On paper, Donald Trump offers a lot as a candidate. He’s able to command a room, he is decisive, confident, unapologetic for what he believes, doesn’t need to kiss rings and make promises to raise money, and he stands up to an activist media. But campaigns aren’t run on paper, they’re run in life. And in life, Donald Trump appears to have an out-of-control ego in need of constant feeding, which is coupled with no ability to control himself.
Nothing about Donald Trump’s life requires constraint. Worth somewhere in the neighborhood of $10 billion, there is nothing he can’t afford to buy, aside from some countries.
I once had gotten paid all at once from a few consulting jobs I’d done; for how I grew up until that point, I was flush. I’d had more money in my bank account than I’d ever had. I’d been paycheck to paycheck before that, with some months pretty financially thin. I remember walking around a Target and, in the electronics department, it hit me: I could afford to buy anything in the store at that moment. It was a weird feeling.
While I could have afforded it, it would have been stupid to buy the most expensive thing there (I’m pretty sure it was their biggest TV), so I opted for financial responsibility and just purchased what I was there for. But I remember that feeling. It was the ability to breathe, to check the mail without fearing a bill or have to turn down going out with friends because I needed to pay rent. It was liberating, but it was also foreign.
Every day of Donald Trump’s life is like that, everywhere he goes, without the frame of reference of what it was like before. That has an impact on a person’s character.
I’m not saying Trump is of low character, this isn’t a value judgment or a self-congratulatory exercise where I pat myself on the back for my accomplishments, it’s an observation of a man who can’t seem to control himself when he should because he’s never had to.
The Fox News debate was 2 weeks ago, a lifetime in politics. Yet, for reasons unknown, Trump took to Twitter this week to attack co-moderator Megyn Kelly again. Using the retweet function to make most of his attacks via proxy, he endorsed calling her a “bimbo,” among other things.
Pointless and petty, but very Trump.
Donald may not have anyone close to him who can tell him “no,” or even advise him against an instinct.
The fact that he’s raised kids who, by all outward appearances, are well-adjusted, successful children who, unlike many in their situation of birth, still speak with and love their father, is a testament to an important part of his character. But he’s not running for the nation’s father.
The fact that he harbors such a grudge against Kelly for asking questions he didn’t like, long after the rest of the world had moved on, gives insight into who Donald Trump is.
What did he think running for president would be like? What, if he manages to get the nomination, does he think Democrats are going to do, play dead? These are people who accused Mitt Romney of killing a woman with cancer, who brought up how his family treated their dog in the early 1970s, who dug up dirt from his high school years. Did Trump really think things he’s said about women in the past wouldn’t come up?
If he did, he should fire his advisers for failing to prepare him properly. Unfortunately for him, he appears to be the only adviser he’s willing to listen to.
As much of a force of nature as Donald Trump is, he’s just a man. He’s a man who’s made a lot of money through his business dealings, and money is power. But power isn’t necessarily money.
While Trump has the power that comes with money, he doesn’t have, or even seem to understand, the power that comes from wielding government authority. Trying to earn money is very different from exerting the power of government. One gives you status and comforts in life, the other has the ability to take life, to imprison, to create the rules. People in business try to work the rules to their advantage, people in government make the rules. It’s not the difference between a football player and the refs, it’s the difference between a football player and the person who writes the rulebook.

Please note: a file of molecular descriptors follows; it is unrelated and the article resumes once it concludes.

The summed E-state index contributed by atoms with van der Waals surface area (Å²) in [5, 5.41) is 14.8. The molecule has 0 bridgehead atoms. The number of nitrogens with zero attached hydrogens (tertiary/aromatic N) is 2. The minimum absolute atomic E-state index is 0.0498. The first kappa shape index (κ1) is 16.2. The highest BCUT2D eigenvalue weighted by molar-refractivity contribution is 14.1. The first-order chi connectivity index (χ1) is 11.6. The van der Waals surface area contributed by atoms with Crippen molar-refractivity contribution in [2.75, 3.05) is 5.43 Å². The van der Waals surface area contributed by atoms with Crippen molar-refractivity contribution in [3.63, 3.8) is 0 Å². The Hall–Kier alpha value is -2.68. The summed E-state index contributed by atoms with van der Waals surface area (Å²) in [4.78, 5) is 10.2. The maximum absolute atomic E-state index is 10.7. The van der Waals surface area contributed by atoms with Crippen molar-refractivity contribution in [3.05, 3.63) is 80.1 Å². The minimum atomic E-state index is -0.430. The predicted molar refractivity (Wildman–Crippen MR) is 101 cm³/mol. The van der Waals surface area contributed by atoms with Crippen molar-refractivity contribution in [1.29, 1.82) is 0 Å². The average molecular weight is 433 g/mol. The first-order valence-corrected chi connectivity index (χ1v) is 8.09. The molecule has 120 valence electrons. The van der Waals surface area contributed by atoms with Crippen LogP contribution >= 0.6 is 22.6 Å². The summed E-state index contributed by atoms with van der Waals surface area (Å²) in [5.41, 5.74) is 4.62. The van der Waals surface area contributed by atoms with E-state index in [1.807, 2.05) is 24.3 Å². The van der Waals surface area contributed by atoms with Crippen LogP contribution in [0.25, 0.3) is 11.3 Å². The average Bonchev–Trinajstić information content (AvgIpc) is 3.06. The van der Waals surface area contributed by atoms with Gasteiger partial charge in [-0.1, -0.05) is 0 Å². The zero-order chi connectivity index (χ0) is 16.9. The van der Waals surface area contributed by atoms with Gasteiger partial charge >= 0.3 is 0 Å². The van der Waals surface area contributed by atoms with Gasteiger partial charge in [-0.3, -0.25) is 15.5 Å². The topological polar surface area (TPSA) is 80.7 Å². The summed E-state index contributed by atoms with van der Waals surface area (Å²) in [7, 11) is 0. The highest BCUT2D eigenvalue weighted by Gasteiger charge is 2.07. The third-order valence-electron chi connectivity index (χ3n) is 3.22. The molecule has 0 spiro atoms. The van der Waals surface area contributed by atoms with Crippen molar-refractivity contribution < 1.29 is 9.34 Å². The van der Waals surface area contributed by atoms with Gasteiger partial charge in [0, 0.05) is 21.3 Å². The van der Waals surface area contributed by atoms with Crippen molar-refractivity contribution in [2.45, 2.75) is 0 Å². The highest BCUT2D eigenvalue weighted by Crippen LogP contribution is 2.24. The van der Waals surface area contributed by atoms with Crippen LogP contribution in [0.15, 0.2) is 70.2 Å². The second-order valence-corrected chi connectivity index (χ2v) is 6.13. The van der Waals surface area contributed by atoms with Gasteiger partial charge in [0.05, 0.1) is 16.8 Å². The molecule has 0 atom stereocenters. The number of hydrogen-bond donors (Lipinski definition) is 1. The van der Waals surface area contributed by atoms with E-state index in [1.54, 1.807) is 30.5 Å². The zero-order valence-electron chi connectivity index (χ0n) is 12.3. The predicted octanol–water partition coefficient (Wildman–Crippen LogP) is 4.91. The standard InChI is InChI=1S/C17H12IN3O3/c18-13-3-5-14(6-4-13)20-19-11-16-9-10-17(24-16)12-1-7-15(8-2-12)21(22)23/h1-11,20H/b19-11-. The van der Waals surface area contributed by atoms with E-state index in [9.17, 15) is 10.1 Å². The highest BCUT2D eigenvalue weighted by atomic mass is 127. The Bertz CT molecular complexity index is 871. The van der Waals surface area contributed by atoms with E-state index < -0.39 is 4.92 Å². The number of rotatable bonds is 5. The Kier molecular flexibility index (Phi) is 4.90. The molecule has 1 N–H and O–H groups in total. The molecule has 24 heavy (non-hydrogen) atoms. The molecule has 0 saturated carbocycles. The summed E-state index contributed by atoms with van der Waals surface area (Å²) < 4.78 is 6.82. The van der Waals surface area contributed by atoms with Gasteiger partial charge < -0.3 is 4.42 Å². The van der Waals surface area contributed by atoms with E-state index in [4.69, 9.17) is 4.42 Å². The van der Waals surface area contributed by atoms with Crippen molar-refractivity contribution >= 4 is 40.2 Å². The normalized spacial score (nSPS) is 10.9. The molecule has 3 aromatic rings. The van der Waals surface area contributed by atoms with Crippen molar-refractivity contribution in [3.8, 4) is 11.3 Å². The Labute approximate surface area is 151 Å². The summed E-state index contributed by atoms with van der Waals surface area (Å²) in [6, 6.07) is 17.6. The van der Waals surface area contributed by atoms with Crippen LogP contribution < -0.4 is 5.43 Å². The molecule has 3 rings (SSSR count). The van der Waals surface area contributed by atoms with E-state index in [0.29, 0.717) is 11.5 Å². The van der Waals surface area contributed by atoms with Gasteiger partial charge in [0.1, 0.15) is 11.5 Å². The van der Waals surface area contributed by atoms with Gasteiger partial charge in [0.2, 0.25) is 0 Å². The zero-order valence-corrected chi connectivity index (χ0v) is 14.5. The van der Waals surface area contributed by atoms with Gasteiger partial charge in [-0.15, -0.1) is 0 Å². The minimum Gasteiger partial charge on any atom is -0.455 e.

People will do anything, legal or otherwise, to be involved in writing the rulebook. But to get there they must answer tough, even uncomfortable questions.
I loved it when Trump threw race-baiting activist masquerading as a journalist Jorge Ramos out of his Iowa press conference for constantly interrupting journalists’ questions. Ramos makes his fortune through division, has his power based on keeping an uneducated populace ignorant and away from assimilation.
But I also loved it when Trump had Ramos brought back in the room, answered his questions and refused to play the Ramos-victimhood game. Running for president, and being president, requires confronting people and questions that are unpleasant. Donald needs to accept the fact that he’s quite good at it when he’s comfortable with the issues, and awful at it when his ego is bruised by questions that make him uncomfortable. Because no one – not the media, not his fellow candidates, and certainly not the Democrats – is going to roll over and declare anything off limits.
If Donald Trump can’t handle tough questions about his past statements without continually throwing a fit, even weeks later, it raises questions about how he would act when things get heated while sitting across the table from world leaders. If a business negotiation breaks down and personal attack fly, egos are bruised. If world leaders let the invectives fly, and they’re taken personally while holding a grudge, the consequences are much greater than lost money.
Trump is a refreshing change from the usual political BS we’ve been spoon fed by both parties; he is a force of nature. But even hurricanes peter out. If he’s going to last, if he’s going to end up with a real chance at the White House, he’s going to have to find a way to keep in check his worst enemy.